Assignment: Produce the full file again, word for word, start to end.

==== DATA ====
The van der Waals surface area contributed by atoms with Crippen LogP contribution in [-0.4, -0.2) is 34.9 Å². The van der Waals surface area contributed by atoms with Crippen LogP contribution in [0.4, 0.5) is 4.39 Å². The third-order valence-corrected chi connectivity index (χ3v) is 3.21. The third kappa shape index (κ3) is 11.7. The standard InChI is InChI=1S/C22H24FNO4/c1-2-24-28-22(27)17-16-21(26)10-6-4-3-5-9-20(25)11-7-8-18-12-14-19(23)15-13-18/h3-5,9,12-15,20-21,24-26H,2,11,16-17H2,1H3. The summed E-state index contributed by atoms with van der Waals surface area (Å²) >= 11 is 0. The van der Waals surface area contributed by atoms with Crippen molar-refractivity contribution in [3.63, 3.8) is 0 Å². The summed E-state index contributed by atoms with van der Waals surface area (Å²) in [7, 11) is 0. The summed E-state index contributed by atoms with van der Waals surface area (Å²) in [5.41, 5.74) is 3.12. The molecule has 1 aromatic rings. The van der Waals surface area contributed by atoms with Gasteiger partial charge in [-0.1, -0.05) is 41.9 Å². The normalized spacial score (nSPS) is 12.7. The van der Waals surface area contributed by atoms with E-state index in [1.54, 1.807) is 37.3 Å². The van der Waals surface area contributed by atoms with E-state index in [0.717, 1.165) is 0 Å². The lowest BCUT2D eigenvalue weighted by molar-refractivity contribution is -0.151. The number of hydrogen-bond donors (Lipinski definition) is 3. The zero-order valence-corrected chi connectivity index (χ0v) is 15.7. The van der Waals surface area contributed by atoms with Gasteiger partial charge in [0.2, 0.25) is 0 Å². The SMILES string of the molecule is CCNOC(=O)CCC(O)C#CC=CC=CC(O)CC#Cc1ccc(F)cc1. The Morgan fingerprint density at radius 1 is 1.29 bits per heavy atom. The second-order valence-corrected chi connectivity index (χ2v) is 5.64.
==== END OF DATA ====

The van der Waals surface area contributed by atoms with Crippen LogP contribution in [-0.4, -0.2) is 34.9 Å². The van der Waals surface area contributed by atoms with Crippen LogP contribution in [0.4, 0.5) is 4.39 Å². The third-order valence-corrected chi connectivity index (χ3v) is 3.21. The third kappa shape index (κ3) is 11.7. The standard InChI is InChI=1S/C22H24FNO4/c1-2-24-28-22(27)17-16-21(26)10-6-4-3-5-9-20(25)11-7-8-18-12-14-19(23)15-13-18/h3-5,9,12-15,20-21,24-26H,2,11,16-17H2,1H3. The summed E-state index contributed by atoms with van der Waals surface area (Å²) >= 11 is 0. The van der Waals surface area contributed by atoms with Crippen molar-refractivity contribution in [3.63, 3.8) is 0 Å². The summed E-state index contributed by atoms with van der Waals surface area (Å²) in [7, 11) is 0. The summed E-state index contributed by atoms with van der Waals surface area (Å²) in [5.41, 5.74) is 3.12. The molecule has 1 aromatic rings. The van der Waals surface area contributed by atoms with Gasteiger partial charge in [-0.1, -0.05) is 41.9 Å². The normalized spacial score (nSPS) is 12.7. The van der Waals surface area contributed by atoms with E-state index in [1.54, 1.807) is 37.3 Å². The van der Waals surface area contributed by atoms with E-state index in [0.717, 1.165) is 0 Å². The lowest BCUT2D eigenvalue weighted by molar-refractivity contribution is -0.151. The number of hydrogen-bond donors (Lipinski definition) is 3. The zero-order valence-corrected chi connectivity index (χ0v) is 15.7. The van der Waals surface area contributed by atoms with Gasteiger partial charge in [0.2, 0.25) is 0 Å². The SMILES string of the molecule is CCNOC(=O)CCC(O)C#CC=CC=CC(O)CC#Cc1ccc(F)cc1. The Morgan fingerprint density at radius 1 is 1.29 bits per heavy atom. The second-order valence-corrected chi connectivity index (χ2v) is 5.64.